There are many contradictions or paradoxes in life that sometimes do our head in. In biology, chemistry, physics and cosmology we are surrounded by things that just do not seem to fit together logically. In physics we are told that light can be a wave or a particle, because of quantum mechanics, in evolutionary biology we have become intelligent beings not because we first had a brain that grew, but because we could walk upright. And from then onwards we were in a bind about whether we wanted to run faster or have babies that lived. And from Einstein we get the theory of relativity, a mind blowing concept that tells us that time and space are relative, even though they seem fixed from our position. And which supposedly explains why if 2 twins are separated, one flying around the world and the other staying home, one ages more than the other. Doesn’t make sense does it!
Yet it’s not just the physical world that is full of contradictions. We humans are also a bunch of paradoxes. The author Talbot in a book called “Paradox and Evolution” believes we can behave as war mongers and peaceniks, selfish thieves and altruistic Samaritans, cooperative bees and lone wolves, conformist teacher pets and rebels without a cause. Not just different people, the same people can do all these things!
As I pondered this blog I searched for an example of this paradox that really stood out. That talks about us as rather crazy mixed up humans, who can be both angels and demons. I could not go past a book I have recently read, (of course these blogs are supposed to be about books) called “Everyone Brave is Forgiven”. A book about death and darkness, but also forgiveness and light.
Forgiveness is one of the great messages from my faith tradition. If there is nothing else that you take from the words and actions of Jesus, apart from love, it is forgiveness. His is a call to forgive one another, and maybe even more especially to forgive oneself. Jesus did not cast out so called “sinners” into the abyss, but rather ate and drank with them. He embraced those seen by society as lost forever by opening a space for a new start, a new beginning, in love for them. To be able to turn a page over, to find common ground, to speak words of love rather than hate is an incredible gift we can give one another. It could be the start of a transformation, both for ourselves and for the world. Jesus knew this and proclaimed it with both his words and actions.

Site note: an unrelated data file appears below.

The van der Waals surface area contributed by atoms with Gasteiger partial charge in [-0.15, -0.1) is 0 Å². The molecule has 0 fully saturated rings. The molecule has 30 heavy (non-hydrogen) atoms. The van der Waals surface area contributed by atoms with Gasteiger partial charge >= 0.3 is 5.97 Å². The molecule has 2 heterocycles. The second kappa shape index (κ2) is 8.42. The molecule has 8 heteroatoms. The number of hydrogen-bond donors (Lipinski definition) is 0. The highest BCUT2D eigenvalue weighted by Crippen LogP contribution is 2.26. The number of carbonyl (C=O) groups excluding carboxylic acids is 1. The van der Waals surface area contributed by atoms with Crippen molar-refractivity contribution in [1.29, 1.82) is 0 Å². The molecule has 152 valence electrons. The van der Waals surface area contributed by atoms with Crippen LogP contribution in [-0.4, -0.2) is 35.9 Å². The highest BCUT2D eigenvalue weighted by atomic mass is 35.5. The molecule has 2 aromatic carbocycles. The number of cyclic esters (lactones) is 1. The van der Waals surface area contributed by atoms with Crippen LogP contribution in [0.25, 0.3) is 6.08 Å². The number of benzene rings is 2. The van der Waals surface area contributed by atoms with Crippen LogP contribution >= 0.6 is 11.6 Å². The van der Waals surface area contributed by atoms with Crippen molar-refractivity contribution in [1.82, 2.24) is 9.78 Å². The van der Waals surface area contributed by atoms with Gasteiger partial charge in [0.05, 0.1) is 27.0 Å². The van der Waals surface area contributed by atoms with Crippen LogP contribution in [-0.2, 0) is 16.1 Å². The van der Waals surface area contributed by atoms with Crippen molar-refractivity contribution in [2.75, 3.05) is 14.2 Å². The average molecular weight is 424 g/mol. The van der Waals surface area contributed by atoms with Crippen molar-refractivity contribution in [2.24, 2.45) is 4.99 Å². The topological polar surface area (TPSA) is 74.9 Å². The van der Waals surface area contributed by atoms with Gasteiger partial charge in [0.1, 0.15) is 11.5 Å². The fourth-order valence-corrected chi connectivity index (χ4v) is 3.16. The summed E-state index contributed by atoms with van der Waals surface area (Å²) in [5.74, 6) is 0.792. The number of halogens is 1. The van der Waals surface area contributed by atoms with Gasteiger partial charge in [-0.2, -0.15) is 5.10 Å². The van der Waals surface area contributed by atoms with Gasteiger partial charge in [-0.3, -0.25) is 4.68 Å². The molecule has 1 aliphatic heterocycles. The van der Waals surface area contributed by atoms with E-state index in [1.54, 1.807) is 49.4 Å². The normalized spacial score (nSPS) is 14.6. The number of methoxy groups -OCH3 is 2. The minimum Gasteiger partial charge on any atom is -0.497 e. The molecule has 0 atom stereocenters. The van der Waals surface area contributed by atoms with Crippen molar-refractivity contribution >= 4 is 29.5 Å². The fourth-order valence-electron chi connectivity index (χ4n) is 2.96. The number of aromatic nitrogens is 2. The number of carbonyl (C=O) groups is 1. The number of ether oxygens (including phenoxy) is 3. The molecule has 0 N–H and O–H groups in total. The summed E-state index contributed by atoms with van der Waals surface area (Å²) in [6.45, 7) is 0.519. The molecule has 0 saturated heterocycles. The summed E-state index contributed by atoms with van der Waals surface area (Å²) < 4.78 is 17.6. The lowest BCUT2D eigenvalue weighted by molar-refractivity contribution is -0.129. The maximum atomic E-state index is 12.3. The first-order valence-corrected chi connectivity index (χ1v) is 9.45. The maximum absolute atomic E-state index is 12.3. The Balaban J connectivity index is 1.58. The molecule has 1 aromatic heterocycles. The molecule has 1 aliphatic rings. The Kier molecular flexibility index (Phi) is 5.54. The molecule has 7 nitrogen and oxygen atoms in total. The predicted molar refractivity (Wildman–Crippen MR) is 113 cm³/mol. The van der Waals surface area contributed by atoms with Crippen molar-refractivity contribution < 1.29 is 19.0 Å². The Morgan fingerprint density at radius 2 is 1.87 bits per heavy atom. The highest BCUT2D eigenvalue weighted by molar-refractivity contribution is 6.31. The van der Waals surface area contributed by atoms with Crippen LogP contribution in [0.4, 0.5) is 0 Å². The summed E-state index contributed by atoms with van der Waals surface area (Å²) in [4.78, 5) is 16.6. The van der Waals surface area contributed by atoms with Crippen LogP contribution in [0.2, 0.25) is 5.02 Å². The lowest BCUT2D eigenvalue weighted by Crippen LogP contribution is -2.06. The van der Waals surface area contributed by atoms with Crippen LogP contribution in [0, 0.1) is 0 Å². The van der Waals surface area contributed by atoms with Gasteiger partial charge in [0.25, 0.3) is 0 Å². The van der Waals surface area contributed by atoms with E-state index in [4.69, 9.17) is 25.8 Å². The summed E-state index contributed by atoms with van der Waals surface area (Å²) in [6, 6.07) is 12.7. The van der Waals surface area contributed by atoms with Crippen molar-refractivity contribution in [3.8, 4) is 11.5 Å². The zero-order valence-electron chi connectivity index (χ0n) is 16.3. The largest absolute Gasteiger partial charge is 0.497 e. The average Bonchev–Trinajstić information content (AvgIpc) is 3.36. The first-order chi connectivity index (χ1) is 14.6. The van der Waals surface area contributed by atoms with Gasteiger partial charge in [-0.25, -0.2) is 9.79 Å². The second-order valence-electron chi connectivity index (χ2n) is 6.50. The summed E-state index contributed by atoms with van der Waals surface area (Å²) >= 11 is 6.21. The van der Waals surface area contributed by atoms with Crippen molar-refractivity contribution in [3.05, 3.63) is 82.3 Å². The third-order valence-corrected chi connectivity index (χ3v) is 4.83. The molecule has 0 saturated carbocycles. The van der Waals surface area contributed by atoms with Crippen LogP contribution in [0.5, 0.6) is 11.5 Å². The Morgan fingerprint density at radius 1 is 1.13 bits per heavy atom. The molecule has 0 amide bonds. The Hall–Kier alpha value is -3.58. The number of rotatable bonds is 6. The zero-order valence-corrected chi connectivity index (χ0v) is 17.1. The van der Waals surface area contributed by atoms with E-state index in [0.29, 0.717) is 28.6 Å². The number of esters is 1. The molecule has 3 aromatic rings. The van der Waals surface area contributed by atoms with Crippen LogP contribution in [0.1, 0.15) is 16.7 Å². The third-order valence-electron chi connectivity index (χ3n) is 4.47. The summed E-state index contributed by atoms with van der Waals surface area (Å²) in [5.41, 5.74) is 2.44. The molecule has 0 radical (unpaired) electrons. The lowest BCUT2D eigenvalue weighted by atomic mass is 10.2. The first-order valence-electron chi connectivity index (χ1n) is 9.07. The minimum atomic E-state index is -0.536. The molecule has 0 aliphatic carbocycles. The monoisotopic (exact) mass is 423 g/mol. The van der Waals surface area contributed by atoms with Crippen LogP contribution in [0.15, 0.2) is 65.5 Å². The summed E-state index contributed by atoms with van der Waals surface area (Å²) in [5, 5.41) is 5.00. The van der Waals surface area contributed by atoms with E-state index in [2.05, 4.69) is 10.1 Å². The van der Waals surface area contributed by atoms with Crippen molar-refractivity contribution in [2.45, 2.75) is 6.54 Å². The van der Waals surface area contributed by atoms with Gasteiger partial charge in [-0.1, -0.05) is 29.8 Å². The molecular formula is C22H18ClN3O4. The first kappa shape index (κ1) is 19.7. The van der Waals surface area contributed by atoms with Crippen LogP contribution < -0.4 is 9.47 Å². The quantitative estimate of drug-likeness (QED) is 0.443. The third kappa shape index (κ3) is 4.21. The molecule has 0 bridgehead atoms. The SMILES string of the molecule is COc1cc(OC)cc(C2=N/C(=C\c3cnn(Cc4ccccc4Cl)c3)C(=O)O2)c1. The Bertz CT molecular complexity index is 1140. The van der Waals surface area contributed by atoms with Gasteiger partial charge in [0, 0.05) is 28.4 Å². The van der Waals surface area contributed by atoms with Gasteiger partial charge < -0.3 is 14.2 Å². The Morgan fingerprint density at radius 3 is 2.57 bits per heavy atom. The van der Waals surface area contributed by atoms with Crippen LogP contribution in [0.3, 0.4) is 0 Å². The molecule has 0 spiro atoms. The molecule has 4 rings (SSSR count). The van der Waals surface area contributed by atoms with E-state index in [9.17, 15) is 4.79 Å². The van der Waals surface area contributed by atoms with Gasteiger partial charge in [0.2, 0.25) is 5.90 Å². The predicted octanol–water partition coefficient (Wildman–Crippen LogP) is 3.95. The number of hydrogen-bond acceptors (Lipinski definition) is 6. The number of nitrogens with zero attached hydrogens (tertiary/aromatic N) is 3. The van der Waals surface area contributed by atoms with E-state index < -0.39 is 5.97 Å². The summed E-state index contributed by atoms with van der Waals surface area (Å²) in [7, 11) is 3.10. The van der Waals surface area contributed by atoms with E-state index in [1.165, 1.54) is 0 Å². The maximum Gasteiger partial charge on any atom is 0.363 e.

I know that many would say this message is often not found in Christian Churches, where judgement and exclusion reign. But this is a profound misunderstanding of the life and significance of Jesus. For many in the 21st century the Jesus who goes to the cross as part of some cosmic plan and is said to return on judgment day is gone and in its place is a Jesus of blood and bone, of heart and head, a Jesus who calls out for us to transform our selves and others for the sake of the world. Who sees people as they really are and loves them none the less!
So in keeping with this, I wanted to talk about this book, “Everyone Brave is Forgiven”, by Chris Cleave. I found this a beautifully written, immensely powerful book, about redemption, for ordinary people, trapped in the mad, destructive time of World War II. While it focusses on Mary North, a daughter of an MP living in London, just prior and during the London Blitz, it also intertwines the lives of her friend, Hilda and two young men, Tom who is a teacher, and Alistair you signs up to serve and ends up in Malta during its terrible bombing.
I don’t want to go too much into the story, other than to say it reveals how lives, ordinary everyday lives, are affected by the circumstances in which we have no control. Yet, the human condition is one where hope and love can shine, where acts of immense bravery are intertwined with acts of sheer hatred, and where forgiveness is the ultimate act of defiance.
For me the book encapsulates who we are and who we can be, underneath all the facades, prejudices and fears of our lives and the devastation that can be wrought by external circumstance. About how we are sometimes able to go on with our lives, in a way, more real and more damaged, but perhaps more human. The last line of the book, which I won’t reveal, I think sums up forgiveness for me. It is a brave, brave person who can forgive, and somehow fashion a life out of the most terrible of circumstances. But it is also a brave person who can see their own failings and faults and forgive themselves. To see that forgiveness is a two way street that can lead ultimately to reconciliation and transformation if we are open to it.
Perhaps books like this remind us of how we can live in freedom rather than fear, by living with the possibility of being able to start over, always.